Welcome back friends and new AI enthusiasts to ChildsPlayAI, a weekly newsletter where we break down what’s happening in AI, in language you can understand.
Have you ever wondered whether or not artificial intelligence will have emotions? Of course you have. It’s why we’re all paranoid about AI. Well, there’s a new kind of AI in town. Plus a powerful CEO says future generations will only work 3.5 days a week due to AI automation. Sign us up, bro.
Let’s dig in.
Affective Computing – The Emotional Side of AI
Emotional intelligence (EQ) has been a hot topic over the last couple of decades, often overtaking the spotlight from its predecessor, IQ. It’s been said that those with high IQ often lack the balance of EQ to become effective leaders and so it’s all the rage to identify as a high emotional intelligence leader. And there’s data to back it up – high EQ leaders tend to build better teams, foster deeper trust, and drive better performance.
MIT’s media lab is breaking new ground on “Affective Computing.” While they have a diverse set of motivations and projects, the one that stands out for us is enabling “robots and computers to respond intelligently to natural human emotional feedback.”
Affective computing is the study and development of systems and devices that can recognize, interpret, process, and simulate human effects. Basically teaching computers to have empathy. There’s a plethora of workforce applications here:
Mood Metrics: Continuous mood-assessment tools that not only offer real-time feedback but also shape organizational strategies.
Empathetic Virtual Companions: Chatbots that don’t just respond but feel and adapt, enhancing human-AI interactions.
Customer Emotion Trackers: Innovations that provide companies with deeper insights by gauging real emotional reactions to their offerings.
Emotionally Intelligent Training: Simulations that arm professionals in the area of emotional agility.
While the workforce and consumer advancements could be vast, it’s not without its viable concerns. Monitoring emotions may feel invasive and lead to ethical concerns. Plus misinterpreting emotions could lead to some really interesting HR discussions. (“I haven’t even had my coffee yet!”)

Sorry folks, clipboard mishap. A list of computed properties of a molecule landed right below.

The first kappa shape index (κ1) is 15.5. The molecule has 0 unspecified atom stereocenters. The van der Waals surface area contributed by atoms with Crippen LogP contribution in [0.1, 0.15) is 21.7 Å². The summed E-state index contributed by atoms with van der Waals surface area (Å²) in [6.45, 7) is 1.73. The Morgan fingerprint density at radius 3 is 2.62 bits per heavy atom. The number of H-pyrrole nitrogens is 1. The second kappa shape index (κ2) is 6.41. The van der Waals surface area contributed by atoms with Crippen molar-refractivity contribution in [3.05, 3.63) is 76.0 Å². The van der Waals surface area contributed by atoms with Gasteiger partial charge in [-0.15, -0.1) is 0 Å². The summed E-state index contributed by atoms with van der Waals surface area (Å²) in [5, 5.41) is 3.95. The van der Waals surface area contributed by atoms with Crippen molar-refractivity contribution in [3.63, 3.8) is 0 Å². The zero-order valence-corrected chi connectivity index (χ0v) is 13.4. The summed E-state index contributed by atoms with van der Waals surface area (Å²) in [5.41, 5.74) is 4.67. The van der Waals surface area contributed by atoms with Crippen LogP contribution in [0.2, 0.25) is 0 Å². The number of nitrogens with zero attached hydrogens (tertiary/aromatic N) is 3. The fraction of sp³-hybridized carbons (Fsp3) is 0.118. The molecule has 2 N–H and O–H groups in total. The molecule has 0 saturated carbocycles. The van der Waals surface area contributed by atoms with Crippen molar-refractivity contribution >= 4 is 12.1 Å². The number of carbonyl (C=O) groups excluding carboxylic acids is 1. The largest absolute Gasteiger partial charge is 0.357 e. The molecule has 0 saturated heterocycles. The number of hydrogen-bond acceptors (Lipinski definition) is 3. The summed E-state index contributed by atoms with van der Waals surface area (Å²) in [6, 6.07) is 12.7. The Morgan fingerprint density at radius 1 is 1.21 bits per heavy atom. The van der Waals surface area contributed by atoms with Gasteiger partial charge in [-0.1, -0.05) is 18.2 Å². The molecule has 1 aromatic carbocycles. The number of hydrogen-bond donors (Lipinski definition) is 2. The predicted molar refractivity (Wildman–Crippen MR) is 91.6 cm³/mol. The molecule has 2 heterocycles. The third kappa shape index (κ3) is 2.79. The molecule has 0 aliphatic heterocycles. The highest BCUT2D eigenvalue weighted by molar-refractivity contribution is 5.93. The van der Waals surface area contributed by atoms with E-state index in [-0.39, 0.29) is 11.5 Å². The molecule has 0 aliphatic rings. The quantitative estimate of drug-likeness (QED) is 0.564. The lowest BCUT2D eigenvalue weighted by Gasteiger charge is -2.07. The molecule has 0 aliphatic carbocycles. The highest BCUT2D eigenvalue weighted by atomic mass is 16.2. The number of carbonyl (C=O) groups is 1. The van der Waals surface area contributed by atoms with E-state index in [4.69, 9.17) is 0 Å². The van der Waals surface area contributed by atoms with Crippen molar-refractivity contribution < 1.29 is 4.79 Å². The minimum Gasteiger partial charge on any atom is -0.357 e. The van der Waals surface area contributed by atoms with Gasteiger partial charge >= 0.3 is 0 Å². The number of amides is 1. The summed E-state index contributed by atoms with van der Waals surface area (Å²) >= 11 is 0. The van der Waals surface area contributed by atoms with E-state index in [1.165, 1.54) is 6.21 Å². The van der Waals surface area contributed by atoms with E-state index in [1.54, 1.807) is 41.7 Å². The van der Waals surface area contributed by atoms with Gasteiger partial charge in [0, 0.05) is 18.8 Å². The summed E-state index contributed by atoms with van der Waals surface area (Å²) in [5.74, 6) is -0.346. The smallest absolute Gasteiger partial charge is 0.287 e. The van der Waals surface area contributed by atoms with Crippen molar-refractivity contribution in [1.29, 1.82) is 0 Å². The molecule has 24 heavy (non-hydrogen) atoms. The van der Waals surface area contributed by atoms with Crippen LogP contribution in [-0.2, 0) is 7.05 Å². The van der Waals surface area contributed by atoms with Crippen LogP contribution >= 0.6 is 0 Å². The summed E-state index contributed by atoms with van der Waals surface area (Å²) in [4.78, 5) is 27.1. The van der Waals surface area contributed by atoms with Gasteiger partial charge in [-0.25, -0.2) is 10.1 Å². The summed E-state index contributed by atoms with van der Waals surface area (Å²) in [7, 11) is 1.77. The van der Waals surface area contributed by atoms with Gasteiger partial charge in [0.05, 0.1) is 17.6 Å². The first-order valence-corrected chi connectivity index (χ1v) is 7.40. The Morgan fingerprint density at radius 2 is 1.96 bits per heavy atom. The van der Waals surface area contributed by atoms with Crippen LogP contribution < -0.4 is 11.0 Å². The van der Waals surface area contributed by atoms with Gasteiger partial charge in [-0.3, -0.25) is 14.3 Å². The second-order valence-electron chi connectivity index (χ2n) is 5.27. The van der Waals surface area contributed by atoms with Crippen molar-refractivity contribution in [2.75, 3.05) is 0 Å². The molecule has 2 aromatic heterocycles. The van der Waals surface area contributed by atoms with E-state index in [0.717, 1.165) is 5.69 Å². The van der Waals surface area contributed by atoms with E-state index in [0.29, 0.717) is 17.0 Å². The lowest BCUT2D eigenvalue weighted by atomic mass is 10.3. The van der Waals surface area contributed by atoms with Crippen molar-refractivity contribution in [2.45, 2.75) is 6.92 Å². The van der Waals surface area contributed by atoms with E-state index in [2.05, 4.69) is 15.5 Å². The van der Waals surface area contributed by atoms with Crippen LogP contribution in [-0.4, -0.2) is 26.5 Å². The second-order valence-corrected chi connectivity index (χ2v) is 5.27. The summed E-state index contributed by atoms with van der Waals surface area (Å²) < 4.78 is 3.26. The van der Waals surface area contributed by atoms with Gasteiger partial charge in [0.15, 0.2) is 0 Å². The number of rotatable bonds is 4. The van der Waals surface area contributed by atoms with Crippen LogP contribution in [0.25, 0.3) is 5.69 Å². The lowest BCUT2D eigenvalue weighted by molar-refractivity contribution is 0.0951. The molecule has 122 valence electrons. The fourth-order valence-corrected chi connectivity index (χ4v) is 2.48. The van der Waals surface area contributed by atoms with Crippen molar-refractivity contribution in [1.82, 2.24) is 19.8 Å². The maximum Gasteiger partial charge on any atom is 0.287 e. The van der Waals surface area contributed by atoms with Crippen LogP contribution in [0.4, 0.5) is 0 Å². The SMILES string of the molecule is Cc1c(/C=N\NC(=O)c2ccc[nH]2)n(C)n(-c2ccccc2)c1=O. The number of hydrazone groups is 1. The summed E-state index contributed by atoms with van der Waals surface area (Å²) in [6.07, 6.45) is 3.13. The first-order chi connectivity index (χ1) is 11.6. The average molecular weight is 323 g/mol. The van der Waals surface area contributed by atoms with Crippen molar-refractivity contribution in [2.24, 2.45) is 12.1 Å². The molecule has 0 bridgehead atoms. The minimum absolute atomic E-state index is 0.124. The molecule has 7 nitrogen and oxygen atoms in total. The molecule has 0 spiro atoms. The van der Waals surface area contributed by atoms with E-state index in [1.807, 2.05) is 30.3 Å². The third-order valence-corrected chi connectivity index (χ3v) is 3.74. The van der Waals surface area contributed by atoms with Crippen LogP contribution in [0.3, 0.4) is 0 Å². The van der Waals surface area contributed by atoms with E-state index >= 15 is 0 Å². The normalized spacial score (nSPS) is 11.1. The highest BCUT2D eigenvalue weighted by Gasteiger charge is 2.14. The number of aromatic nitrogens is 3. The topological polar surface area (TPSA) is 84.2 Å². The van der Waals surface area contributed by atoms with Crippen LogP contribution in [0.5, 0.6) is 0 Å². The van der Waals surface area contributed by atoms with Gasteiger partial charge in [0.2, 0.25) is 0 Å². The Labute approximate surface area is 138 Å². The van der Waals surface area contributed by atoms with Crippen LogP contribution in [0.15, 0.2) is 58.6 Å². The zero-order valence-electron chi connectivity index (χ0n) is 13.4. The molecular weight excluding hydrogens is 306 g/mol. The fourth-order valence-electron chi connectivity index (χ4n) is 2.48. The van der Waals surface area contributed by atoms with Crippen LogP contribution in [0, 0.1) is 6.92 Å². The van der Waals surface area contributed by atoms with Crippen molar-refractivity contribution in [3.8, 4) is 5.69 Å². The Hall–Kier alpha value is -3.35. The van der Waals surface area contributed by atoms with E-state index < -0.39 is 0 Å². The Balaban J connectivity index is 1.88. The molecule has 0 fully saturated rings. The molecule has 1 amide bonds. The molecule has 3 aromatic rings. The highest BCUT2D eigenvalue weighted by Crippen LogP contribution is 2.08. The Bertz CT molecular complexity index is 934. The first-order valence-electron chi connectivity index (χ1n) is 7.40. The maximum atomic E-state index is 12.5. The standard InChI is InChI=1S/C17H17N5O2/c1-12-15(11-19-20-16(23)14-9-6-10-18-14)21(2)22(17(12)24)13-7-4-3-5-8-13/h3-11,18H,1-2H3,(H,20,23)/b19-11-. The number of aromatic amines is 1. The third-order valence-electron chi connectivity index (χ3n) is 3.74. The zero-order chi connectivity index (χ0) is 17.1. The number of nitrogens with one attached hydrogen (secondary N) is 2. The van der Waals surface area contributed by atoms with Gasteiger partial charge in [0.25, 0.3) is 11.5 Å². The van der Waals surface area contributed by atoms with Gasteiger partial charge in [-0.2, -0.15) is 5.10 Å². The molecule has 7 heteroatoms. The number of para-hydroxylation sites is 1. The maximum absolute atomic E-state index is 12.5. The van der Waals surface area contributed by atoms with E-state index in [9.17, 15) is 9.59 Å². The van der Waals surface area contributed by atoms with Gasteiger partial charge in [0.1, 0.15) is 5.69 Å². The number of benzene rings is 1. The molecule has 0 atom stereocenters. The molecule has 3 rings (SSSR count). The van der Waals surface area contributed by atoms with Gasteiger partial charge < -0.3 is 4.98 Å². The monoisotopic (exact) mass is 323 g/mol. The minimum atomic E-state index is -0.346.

This one feels like an area of development to keep a close eye on, similar to Artificial General Intelligence.
The 3 ½ Day Work Week?
McKinsey recently released a report on the economic potential of generative AI and the dollar amounts are quite staggering – like trillions. Citing that their latest research estimates that generative AI’s impact on productivity could add $2.6 trillion to $4.6 trillion annually. That’s a lot of dough.
Part of the research in the 68-page report states that employees could scale back on their working hours thanks to technology being used to automate some of their activities. Generative AI and other emerging technologies have the potential to automate the tasks which take up 60% to 70% of employee’s time at the moment.
Jamie Dimon is the well-known, often controversial, CEO of America’s biggest bank JP Morgan. He states thousands of people at the bank are already using generative AI technologies. Activities such as catching costly errors, making trades on customer’s behalf, and market research, which are traditionally completed by a human, are transferring over to AI.
But he says people should take a deep breath. (easy to say when you’re a billionaire, Jamie.) He also made some other wild predictions that our children will live to 100 and not have cancer because of AI technology and that they’ll probably only be working three-and-a-half days a week. The last two can’t come soon enough.
Yes, employees could scale back their work due to technology replacing the monotonous tasks but those of us who don’t have billions of dollars in our own banks fear that our entire jobs could be replaced. We think his comments are a little “ivory-towerish” but regardless there’s truth to the matter. AI automation is coming fast.
Best sharpen up your AI skillz.
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